Moles are small, coloured spots on the skin. Most people have them and they're usually nothing to worry about unless they change size, shape or colour.
Check if your mole could be cancerous
Signs of harmless moles
It's normal for:
- babies to be born with moles
- new moles to appear – especially in children and teenagers
- moles to fade or disappear as you get older
- moles to get slightly darker during pregnancy
Signs a mole could be cancerous
Some moles can be a sign of melanoma, a type of skin cancer.
Non-urgent advice: See a GP if:
- you have a mole that's changed size, shape or colour
- you have a mole that's painful or itchy
- you have a mole that's inflamed, bleeding or crusty
- you have a new or unusual mark on your skin that has not gone away after a few weeks
Finding a melanoma as early as possible can mean it's easier to treat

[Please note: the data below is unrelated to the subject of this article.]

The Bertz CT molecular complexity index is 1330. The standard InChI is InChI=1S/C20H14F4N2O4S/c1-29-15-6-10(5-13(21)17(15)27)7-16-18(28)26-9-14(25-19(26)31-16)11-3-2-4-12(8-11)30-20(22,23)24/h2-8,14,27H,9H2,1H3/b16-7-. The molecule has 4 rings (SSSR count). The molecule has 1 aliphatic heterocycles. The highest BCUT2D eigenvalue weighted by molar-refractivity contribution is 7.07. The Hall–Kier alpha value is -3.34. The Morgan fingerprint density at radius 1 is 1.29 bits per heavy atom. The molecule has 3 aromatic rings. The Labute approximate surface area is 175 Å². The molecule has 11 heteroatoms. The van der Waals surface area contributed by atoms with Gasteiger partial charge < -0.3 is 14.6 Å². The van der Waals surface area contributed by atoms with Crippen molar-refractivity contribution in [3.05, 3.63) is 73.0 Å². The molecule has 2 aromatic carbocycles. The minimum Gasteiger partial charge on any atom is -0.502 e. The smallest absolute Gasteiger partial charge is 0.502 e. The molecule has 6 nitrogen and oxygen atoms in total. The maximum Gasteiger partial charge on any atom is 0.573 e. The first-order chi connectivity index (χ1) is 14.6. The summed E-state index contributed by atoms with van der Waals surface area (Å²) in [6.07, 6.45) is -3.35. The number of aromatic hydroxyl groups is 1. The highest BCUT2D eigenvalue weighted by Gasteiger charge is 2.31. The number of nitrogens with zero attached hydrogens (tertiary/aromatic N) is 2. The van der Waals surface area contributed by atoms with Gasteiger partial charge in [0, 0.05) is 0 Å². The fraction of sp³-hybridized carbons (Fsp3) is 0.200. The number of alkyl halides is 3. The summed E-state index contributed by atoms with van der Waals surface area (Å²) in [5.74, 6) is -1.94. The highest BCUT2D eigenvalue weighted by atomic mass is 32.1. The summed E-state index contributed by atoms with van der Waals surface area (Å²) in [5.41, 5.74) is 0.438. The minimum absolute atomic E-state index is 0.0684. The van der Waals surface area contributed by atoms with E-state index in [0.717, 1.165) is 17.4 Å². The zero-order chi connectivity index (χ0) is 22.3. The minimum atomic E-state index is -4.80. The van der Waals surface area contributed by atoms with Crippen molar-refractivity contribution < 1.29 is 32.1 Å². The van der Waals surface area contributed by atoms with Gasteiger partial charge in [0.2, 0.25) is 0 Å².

Treatments for moles
Moles only need treating if they're a sign of melanoma.
If the GP thinks your mole is melanoma, you'll be referred to a specialist in hospital. You should get an appointment within 2 weeks.
The main treatment for melanoma is surgery to remove the mole.
Cosmetic mole removal
Most moles are harmless. Harmless moles are not usually treated on the NHS.
You can pay a private clinic to remove a mole, but it may be expensive.
How to prevent cancerous moles
UV light from the sun can increase the chance of a mole becoming cancerous. If you have lots of moles, you need to be extra careful in the sun.
It's important to check your moles regularly for any changes.
There are some things you can do to protect your moles from sun damage, especially during hot weather.
stay in the shade between 11am and 3pm, when sunlight is strongest
cover skin with clothes – wear a hat and sunglasses if you have moles on your face
regularly apply a high-factor sunscreen (minimum SPF30) and apply it again after swimming
do not use sunlamps or sunbeds – they use UV light
Find out more about sunscreen and sun safety
Page last reviewed: 4 July 2023
Next review due: 4 July 2026